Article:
Singapore, Apr 26 (EFE).- A Singaporean national of Indian origin, Tangaraju Suppiah, was hanged Wednesday for conspiring to traffic 1 kilogram of marijuana, the first execution in the city-state this year.
Tangaraju, 46, was executed by hanging, the method used by Singapore, around 6 am at the Changi Prison, Kokila Annamalai, the spokesperson for Transformative Justice Collective, a local nonprofit that advocates for the abolition of death penalty, confirmed to EFE.
Tangaraju’s case has attracted attention not only for being a crime of attempted trafficking of marijuana, whose medicinal use is being legalized in an increasing number of countries, but also due to alleged irregularities in the process, denounced by his family members and the nonprofit.
“My uncle is a very good man. He didn’t have education or money, but he worked very hard to look after us. To hang him is to kill an innocent man,” Tangaraju’s niece said in a video posted on Twitter on Tuesday night.
Tangaraju or “Appu” – as his family calls him – is a 46-year-old Tamil origin man who was sentenced to death in 2017 for being “complicit in a conspiracy to traffic” 1kg of marijuana from Malaysia to Singapore four years earlier.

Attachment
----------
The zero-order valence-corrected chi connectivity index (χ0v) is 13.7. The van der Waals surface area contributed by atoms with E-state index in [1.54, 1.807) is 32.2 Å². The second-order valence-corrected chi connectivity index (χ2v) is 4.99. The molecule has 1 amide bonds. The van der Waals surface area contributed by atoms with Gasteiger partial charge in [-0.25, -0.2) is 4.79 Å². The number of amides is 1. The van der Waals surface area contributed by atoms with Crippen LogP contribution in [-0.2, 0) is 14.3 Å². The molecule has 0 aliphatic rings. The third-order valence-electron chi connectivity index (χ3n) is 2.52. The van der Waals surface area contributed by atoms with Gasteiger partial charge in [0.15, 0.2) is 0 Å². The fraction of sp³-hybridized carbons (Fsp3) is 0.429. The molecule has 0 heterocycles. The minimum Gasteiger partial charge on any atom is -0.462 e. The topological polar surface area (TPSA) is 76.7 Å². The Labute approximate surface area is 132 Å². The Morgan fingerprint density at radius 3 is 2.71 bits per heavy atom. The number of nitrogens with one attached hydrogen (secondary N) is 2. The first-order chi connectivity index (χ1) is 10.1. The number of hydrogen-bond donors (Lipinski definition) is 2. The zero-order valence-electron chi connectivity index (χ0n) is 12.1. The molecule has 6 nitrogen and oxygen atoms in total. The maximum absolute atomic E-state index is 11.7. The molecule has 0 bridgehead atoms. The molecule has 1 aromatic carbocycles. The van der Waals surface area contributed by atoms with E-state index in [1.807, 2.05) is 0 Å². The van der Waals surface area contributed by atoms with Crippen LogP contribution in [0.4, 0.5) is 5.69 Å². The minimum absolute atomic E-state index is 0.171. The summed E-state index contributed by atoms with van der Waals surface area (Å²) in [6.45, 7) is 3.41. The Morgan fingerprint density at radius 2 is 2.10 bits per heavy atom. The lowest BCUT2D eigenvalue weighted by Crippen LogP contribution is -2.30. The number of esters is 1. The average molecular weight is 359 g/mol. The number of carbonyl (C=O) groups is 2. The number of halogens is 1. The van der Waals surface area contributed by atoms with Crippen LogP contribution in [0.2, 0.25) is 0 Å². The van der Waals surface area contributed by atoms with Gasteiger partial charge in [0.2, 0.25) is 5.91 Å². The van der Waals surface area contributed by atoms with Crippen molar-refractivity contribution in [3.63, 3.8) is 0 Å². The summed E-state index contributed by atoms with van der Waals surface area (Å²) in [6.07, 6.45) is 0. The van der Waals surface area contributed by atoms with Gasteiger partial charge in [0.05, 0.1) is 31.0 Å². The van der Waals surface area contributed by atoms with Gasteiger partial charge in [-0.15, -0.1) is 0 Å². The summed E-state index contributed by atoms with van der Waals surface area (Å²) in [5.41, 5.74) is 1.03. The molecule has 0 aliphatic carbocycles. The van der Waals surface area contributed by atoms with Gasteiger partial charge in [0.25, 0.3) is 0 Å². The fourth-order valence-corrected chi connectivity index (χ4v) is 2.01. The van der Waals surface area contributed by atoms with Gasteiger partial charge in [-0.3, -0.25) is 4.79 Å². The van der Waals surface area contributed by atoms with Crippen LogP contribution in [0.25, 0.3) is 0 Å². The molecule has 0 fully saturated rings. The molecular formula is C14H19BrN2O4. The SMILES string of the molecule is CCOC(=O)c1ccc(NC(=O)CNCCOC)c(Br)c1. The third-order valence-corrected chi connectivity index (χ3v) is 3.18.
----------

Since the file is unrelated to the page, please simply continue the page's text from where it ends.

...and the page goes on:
The convict and his lawyers have insisted that he never saw or touched the contraband and was implicated by others over exchanges on phone whose content was not even presented in the trial.
A marijuana consumer since his adolescence, Appu grew up in a humble family and spent his youth getting in and out of juvenile homes and prisons.
He was implicated in the case after being arrested for not showing up for a drug test while being out on bail.
Despite the “weak” evidence, according to his family members, the death sentence first handed to him in 2017 was upheld by another court in late 2022 after the last possible appeal.
Amnesty International slammed the execution, which it said showed “the staggering failure of Singapore’s stubborn embrace of the death penalty.”
“The many flaws in the case, from lack of access to legal counsel and of interpretation from the point of arrest, to the lack of disclosure of key evidence from the prosecution, as well as the continued reliance on the mandatory death penalty renders this execution arbitrary under international human rights law,” it added.
In another statement, Human Rights Watch Asia Director Phil Robertson called the hanging “outrageous and unacceptable.”
“Singapore’s continued use of the death penalty for drug possession is a human rights outrage that makes much of the world recoil, and wonder whether the image of modern, civilized Singapore is just a mirage,” he said.
Singapore has some of the world’s most draconian laws against drug use and trafficking, with smuggling of 500 grams or above of marijuana being punishable by death.
Singapore authorities insist that the death penalty is an “essential component” of their judicial system and helps check drug consumption – an argument strongly contested by rights groups – and last year executed a record 11 people on drug trafficking charges. EFE